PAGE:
The first destination in our East African safari was Maasai Mara, the crown jewel of Kenyan National Parks. We had planned 1.5 days there, including a game drive in the afternoon of our arrival from Nairobi, and another full day of game drive. July is one of the best months to visit the Mara, as you can see the Great Migration, with 1-2 million wildebeest, ~0.5 million gazelles and ~0.3 million zebras. If you get lucky, you might even see the hordes crossing the Grumeti or Mara rivers, being attacked by crocodiles. Getting the timing right, however, is really hard, as it changes every year depending on the rains. We were one week late for the river crossing, but enjoyed the massive amount of grazers on the Mara plains.
After settling in the Mwangaza Tented Camp (really good!) and eating lunch, we got in our pop-top van and slowly started driving through the park. Very quickly, I realized that the experience would satisfy all my expectations. Zebras chilling a couple meters from the track, Thomson gazelles, eating leaves a bit further, antelopes jumping around… and suddenly we spotted some giraffes coming out of the trees 🙂 Even once we had seen many more prestigious animals, giraffes remained one of our favorites.
We drove around for a few hours, nearly in solitude, and things got even better. We saw a cheetah, sitting lonely, and a couple of lions preparing an attack on some zebras. At the last minute, the zebras spotted them and fled. That was our first Big Five, a hunting-based term used to refer to lions, elephants, rhinos, buffaloes and leopards. Observing all of them was one of the goals of our trip… would we succeed? Well, shortly after, we saw the second one, the enormous African buffalo. And as we were heading back, a funny ostrich crossed our way, and two jackals fought for some carrion. I felt like I was in Jurassic Park!
After a restful sleep, we were back in the van and excited. We were rewarded by a group of giraffes, a couple of elegant Uganda birds, a couple of not so elegant hyenas, and by a fight game between two young male topis. Our guide Charles was very knowledgeable and taught us to really enjoy the observation of animals, rather than checking items off of a list.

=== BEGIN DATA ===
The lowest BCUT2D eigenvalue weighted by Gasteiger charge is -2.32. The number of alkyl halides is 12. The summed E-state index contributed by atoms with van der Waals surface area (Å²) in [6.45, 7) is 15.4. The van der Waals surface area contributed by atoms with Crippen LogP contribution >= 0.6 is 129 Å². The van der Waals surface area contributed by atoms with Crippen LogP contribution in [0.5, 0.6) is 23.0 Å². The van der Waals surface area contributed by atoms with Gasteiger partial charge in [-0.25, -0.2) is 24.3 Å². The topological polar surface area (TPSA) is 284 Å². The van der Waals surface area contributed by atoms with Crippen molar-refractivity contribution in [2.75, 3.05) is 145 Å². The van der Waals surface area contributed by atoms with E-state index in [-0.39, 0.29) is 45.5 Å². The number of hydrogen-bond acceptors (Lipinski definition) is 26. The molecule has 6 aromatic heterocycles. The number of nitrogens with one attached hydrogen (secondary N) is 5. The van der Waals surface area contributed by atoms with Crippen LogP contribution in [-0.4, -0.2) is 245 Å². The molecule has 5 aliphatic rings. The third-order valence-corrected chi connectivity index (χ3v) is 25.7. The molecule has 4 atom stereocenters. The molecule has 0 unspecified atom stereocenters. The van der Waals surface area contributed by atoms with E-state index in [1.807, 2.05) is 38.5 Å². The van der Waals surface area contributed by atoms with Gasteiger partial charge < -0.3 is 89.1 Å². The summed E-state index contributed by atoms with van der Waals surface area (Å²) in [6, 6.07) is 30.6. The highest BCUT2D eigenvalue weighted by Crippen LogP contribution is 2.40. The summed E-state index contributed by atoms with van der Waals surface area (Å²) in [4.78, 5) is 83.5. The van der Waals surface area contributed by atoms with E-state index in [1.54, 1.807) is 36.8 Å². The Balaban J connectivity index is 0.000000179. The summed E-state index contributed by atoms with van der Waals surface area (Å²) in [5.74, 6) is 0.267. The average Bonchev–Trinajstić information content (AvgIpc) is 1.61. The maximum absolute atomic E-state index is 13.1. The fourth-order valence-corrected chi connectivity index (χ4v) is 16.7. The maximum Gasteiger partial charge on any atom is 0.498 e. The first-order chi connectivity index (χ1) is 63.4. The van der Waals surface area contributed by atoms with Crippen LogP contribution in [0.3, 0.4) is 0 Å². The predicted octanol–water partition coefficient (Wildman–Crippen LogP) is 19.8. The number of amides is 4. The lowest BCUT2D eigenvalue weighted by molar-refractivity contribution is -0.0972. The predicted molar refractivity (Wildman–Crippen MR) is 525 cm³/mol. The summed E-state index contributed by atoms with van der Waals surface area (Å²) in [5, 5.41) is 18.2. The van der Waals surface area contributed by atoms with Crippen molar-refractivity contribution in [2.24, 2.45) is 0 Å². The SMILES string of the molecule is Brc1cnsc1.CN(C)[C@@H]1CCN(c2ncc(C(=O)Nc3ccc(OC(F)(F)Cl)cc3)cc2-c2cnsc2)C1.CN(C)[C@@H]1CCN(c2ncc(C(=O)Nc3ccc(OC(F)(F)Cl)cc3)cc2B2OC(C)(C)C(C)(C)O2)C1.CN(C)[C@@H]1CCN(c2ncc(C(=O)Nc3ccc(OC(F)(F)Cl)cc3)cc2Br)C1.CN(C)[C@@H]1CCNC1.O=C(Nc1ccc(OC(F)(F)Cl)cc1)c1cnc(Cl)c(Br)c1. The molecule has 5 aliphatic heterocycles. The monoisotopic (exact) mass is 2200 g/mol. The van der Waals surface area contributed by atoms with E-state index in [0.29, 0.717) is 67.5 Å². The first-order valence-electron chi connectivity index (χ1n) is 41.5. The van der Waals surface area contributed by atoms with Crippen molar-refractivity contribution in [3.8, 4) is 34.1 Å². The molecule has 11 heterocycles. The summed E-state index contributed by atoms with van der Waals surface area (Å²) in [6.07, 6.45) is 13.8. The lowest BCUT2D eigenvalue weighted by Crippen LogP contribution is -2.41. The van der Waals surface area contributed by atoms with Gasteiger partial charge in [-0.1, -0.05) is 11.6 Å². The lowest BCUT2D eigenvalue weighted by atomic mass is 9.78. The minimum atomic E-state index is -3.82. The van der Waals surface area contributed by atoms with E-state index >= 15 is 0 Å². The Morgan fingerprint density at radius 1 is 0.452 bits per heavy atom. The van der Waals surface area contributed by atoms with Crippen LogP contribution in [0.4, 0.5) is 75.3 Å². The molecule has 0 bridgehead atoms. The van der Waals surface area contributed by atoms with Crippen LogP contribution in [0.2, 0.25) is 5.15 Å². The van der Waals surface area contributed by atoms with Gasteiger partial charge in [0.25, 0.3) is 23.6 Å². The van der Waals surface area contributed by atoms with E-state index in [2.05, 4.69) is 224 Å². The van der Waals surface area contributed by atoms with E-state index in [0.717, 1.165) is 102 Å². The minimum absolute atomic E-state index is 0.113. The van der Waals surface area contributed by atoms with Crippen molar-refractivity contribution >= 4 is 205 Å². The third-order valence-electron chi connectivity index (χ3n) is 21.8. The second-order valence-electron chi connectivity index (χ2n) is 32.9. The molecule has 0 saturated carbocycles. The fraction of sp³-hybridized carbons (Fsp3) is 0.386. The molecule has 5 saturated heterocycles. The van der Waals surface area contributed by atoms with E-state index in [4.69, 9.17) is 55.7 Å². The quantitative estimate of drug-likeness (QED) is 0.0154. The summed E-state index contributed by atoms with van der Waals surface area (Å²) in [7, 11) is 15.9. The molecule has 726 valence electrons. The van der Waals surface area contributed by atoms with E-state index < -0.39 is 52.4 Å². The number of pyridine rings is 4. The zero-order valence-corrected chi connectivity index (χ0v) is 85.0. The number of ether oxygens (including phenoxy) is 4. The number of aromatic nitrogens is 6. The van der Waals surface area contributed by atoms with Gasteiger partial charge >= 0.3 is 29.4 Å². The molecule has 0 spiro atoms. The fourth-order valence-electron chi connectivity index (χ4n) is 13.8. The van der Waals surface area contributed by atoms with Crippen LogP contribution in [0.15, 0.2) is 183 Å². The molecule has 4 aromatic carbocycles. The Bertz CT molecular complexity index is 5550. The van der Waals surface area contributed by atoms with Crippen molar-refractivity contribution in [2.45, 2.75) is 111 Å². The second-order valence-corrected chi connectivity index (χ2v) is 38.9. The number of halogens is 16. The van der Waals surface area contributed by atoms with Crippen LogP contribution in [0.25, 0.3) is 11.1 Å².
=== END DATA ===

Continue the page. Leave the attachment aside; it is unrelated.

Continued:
Then it was elephant time! We saw two small herds almost back to back. For African elephants, a herd is usually composed of one or few females (one of them dominant) and their offsprings; adolescent males eventually abandon the group. We enjoyed observing each heard for a long while, especially the super cute baby, who reminded us of Dumbo 😉 A bit later, we found a group of safari vehicles congregated around a majestic lion (middle-age male, with a mane but still blonde). Then some feasting vultures and a cheetah chilling under a tree. And all this as we crossed beautiful plains crowded with wildebeests…
We took a break for lunch by the Grumeti river, where there were a few hippos. Very interesting animal, more about them in the next report about Naivasha. The migration had already passed, so we’ll have to come back for river crossings. In the afternoon, there were more indelible images, like a sucking Grant gazelle, a distant black rhino and the explosion of wilderness at the top of this post. We were happy campers!
Still had time for one more stop: a Maasai village. It was a total tourist trap, but the parts that were authentic were very interesting. Like the fact that they consider cattle the ultimate status symbol, and put all their money into it (and must exchange it as dowry). In periods of drought, even the richest lose almost everything, making development very challenging.